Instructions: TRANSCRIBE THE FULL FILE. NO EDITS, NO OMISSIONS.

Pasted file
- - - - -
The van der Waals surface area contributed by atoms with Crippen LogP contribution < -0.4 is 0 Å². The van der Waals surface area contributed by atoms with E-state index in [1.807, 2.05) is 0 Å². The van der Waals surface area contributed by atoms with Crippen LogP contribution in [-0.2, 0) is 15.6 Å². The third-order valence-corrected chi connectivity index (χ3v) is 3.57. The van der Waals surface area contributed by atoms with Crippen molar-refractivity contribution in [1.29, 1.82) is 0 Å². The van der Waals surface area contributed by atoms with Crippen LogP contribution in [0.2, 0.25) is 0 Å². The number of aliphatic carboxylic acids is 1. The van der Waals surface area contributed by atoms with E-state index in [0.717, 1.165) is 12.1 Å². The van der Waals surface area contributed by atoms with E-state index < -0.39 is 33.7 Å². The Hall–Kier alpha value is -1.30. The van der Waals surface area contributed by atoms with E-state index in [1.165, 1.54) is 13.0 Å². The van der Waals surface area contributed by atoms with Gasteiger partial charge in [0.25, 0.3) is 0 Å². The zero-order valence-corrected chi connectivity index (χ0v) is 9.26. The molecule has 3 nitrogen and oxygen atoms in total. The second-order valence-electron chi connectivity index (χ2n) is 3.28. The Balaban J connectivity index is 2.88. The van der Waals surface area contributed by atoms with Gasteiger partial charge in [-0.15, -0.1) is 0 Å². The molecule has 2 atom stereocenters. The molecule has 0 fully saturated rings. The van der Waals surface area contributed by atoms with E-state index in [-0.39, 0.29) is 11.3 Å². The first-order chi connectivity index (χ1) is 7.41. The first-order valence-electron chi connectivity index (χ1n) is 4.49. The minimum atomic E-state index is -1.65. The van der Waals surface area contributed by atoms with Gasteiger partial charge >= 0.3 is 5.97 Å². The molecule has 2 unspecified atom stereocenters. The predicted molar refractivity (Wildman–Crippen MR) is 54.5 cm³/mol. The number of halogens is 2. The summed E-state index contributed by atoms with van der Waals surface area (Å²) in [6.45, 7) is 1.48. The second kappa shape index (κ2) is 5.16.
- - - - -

The van der Waals surface area contributed by atoms with Crippen LogP contribution < -0.4 is 0 Å². The van der Waals surface area contributed by atoms with E-state index in [1.807, 2.05) is 0 Å². The van der Waals surface area contributed by atoms with Crippen LogP contribution in [-0.2, 0) is 15.6 Å². The third-order valence-corrected chi connectivity index (χ3v) is 3.57. The van der Waals surface area contributed by atoms with Crippen molar-refractivity contribution in [1.29, 1.82) is 0 Å². The van der Waals surface area contributed by atoms with Crippen LogP contribution in [0.2, 0.25) is 0 Å². The number of aliphatic carboxylic acids is 1. The van der Waals surface area contributed by atoms with E-state index in [0.717, 1.165) is 12.1 Å². The van der Waals surface area contributed by atoms with E-state index < -0.39 is 33.7 Å². The Hall–Kier alpha value is -1.30. The van der Waals surface area contributed by atoms with E-state index in [1.165, 1.54) is 13.0 Å². The van der Waals surface area contributed by atoms with Gasteiger partial charge in [0.25, 0.3) is 0 Å². The zero-order valence-corrected chi connectivity index (χ0v) is 9.26. The molecule has 3 nitrogen and oxygen atoms in total. The second-order valence-electron chi connectivity index (χ2n) is 3.28. The Balaban J connectivity index is 2.88. The van der Waals surface area contributed by atoms with Gasteiger partial charge in [-0.15, -0.1) is 0 Å². The molecule has 2 atom stereocenters. The molecule has 0 fully saturated rings. The van der Waals surface area contributed by atoms with E-state index in [-0.39, 0.29) is 11.3 Å². The first-order chi connectivity index (χ1) is 7.41. The first-order valence-electron chi connectivity index (χ1n) is 4.49. The minimum atomic E-state index is -1.65. The van der Waals surface area contributed by atoms with Gasteiger partial charge >= 0.3 is 5.97 Å². The molecule has 2 unspecified atom stereocenters. The predicted molar refractivity (Wildman–Crippen MR) is 54.5 cm³/mol. The number of halogens is 2. The summed E-state index contributed by atoms with van der Waals surface area (Å²) in [6.45, 7) is 1.48. The second kappa shape index (κ2) is 5.16.